The EU’s chief Brexit negotiator Michel Barnier said on Wednesday that weekly Brexit meetings could be a good idea going forward, Politico reports.
It comes as the fourth round of negotiations between the EU and the UK concluded last Friday.
Barnier said at the time that there had been “no real areas of progress” in the talks.
The two sides are currently deadlocked on a range of issues including a ‘level playing field’ and the governance of their future partnership.
Barnier has now signalled that he is willing to offer some flexibility on the EU’s level playing field demands and said that he would be prepared to review them, the Financial Times reports.
But the negotiator stated that the UK must “translate legally what is written in the political declaration,” the FT adds.
The political declaration was signed by UK Prime Minister Boris Johnson last year, in which both sides agreed that “the future relationship must ensure open and fair competition, encompassing robust commitments to ensure a level playing field.”
It also states: “The Parties should in particular maintain a robust and comprehensive framework for competition and state aid control that prevents undue distortion of trade and competition”.
It’s is not currently clear what compromises Barnier would be willing to accept.
Barnier also appeared to be keen to speed up negotiations, adding that “we have very little time”.
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He added that the EU was willing to organise “more specific meetings” about certain issues that Britain is in favour of and that the EU cares about,” Politico reports.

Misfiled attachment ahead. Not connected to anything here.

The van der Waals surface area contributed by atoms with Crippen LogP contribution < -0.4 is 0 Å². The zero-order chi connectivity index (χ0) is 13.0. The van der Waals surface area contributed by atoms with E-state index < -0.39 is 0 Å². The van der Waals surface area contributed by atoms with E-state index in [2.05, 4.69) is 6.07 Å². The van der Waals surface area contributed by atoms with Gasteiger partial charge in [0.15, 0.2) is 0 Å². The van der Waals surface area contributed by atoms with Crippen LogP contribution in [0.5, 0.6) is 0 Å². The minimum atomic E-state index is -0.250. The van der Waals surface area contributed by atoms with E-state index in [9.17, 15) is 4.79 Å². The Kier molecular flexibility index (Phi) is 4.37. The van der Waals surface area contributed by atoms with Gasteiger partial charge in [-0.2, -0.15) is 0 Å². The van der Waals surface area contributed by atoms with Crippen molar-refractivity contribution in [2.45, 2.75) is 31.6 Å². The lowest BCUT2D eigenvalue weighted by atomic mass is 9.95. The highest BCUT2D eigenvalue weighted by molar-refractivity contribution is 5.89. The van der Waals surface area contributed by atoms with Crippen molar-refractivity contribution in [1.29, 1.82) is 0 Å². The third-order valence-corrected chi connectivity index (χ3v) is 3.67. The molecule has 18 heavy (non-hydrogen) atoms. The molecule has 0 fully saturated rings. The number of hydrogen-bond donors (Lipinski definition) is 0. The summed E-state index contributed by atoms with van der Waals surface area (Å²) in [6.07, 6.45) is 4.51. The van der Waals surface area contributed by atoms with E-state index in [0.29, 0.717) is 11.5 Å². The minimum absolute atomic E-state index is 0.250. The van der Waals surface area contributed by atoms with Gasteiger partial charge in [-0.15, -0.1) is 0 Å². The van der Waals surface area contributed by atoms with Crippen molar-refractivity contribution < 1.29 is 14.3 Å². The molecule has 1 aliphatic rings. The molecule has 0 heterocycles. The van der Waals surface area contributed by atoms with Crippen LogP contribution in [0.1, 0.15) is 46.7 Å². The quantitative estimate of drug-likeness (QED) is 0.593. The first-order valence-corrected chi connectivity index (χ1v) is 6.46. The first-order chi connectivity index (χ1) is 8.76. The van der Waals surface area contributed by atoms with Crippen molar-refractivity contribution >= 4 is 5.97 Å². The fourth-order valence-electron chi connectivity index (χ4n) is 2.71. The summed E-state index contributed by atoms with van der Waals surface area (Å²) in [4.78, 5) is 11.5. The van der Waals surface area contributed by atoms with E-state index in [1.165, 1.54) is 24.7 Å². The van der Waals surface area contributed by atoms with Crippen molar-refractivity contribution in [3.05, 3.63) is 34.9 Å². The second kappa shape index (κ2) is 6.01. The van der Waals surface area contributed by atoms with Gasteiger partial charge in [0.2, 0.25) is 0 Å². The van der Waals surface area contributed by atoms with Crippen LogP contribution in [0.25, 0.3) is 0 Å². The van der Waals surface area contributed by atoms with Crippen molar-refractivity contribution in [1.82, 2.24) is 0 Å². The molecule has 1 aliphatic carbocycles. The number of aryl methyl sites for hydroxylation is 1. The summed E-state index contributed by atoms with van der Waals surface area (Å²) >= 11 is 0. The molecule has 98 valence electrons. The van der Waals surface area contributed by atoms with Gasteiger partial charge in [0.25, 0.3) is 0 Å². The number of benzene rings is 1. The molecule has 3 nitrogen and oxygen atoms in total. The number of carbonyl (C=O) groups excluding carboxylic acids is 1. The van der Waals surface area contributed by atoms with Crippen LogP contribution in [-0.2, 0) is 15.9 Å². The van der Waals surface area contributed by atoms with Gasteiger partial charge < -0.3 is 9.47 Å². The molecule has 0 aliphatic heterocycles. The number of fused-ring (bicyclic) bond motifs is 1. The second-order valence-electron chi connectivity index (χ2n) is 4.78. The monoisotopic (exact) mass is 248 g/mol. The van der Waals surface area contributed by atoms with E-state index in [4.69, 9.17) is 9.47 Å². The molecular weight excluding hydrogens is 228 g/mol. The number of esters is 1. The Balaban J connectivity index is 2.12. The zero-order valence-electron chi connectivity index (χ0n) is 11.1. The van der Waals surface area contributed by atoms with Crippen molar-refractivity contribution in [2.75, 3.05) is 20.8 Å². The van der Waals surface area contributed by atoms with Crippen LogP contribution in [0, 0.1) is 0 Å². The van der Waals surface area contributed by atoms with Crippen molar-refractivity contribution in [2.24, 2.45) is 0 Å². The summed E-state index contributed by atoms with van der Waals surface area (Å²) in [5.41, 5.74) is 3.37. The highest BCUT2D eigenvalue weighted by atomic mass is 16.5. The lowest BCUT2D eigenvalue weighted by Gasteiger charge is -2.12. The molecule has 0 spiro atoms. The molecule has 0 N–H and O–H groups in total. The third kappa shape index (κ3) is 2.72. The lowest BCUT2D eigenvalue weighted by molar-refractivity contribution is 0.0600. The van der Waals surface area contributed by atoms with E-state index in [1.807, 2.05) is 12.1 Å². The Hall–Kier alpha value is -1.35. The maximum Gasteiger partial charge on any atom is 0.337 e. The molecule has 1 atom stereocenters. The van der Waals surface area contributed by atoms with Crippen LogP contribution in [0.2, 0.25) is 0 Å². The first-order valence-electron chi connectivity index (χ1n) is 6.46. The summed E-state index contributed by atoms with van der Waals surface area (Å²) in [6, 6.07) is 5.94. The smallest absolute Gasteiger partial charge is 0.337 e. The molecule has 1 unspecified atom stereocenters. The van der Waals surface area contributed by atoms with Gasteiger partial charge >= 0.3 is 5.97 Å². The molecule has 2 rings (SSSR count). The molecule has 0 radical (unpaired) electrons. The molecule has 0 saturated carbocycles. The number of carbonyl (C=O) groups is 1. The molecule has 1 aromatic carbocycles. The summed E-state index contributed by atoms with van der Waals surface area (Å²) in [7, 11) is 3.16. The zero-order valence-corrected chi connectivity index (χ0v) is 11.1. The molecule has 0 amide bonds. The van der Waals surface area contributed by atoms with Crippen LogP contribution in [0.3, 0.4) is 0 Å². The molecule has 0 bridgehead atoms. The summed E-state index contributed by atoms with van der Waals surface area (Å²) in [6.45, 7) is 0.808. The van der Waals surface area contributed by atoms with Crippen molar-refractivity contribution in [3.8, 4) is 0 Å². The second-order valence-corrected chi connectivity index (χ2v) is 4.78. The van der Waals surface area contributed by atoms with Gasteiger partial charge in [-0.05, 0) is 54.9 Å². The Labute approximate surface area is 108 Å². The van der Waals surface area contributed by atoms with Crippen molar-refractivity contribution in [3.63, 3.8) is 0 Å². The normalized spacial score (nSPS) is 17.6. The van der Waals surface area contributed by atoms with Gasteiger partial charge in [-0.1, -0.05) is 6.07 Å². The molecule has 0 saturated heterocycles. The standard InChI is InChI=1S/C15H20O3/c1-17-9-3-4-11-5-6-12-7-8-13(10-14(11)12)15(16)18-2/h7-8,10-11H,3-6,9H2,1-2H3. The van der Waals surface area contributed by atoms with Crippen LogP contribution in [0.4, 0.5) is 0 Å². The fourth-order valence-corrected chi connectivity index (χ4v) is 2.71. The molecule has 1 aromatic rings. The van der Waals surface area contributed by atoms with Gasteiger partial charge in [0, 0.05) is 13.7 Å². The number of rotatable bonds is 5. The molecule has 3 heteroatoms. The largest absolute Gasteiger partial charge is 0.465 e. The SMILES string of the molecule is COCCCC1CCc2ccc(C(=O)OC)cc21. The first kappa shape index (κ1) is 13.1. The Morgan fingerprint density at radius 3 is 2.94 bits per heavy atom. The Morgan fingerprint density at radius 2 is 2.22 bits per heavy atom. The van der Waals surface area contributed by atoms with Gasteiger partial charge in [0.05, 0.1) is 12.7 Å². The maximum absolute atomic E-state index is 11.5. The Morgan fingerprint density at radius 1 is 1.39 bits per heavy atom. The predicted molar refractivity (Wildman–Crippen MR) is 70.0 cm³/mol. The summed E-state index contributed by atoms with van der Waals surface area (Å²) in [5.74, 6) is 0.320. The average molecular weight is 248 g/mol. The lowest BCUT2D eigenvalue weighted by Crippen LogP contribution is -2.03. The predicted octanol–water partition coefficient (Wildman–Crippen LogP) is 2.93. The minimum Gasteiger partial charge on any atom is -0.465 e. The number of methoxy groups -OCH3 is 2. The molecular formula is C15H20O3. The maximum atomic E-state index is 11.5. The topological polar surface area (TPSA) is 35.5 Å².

There is around half a year left before the UK officially leaves the EU, raising concerns surrounding a no-deal scenario.
UK officials have previously said that Barnier does not have enough ‘wriggle room’ to secure a deal that both sides would be happy with, the FT reports.
However, following a private meeting between the Brexit negotiator and ambassadors from 27 EU nations on Wednesday, an EU official said there was “no appetite whatsoever to change the mandate”, the FT adds.
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Meanwhile Politico claims that Barnier has said the UK was “asking a lot more than Canada, Japan, or any other free trade partners”.
But the UK’s Brexit negotiator David Frost said last month in a strongly worded letter to Barnier that the EU was “not willing … to replicate provisions in previous FTAs.”
“For example, your proposals to us contain no provision for mutual recognition of conformity assessment,” Frost said, which the EU had apparently granted or proposed to Canada, Australia, New Zealand, and the US in the past.
Prime Minister Boris Johnson is due to hold ‘high level’ talks with senior EU officials next week in order to give negotiations a much-needed push.
It’s understood that Johnson will hold the video meeting on Monday June 15 with European Council president Charles Michel, European Commission president Ursula von der Leyen, and European Parliament president Davis Sassoli.
Downing Street has also said that there would be a “new process” for negotiating a deal going forward.
It said in a statement that the new process would “involve a mix of formal negotiating rounds and smaller group meetings, both in London and Brussels, assuming public health guidelines enable this.”
Reuters reports that there will be talks every week in the five weeks between June 29 and July 27.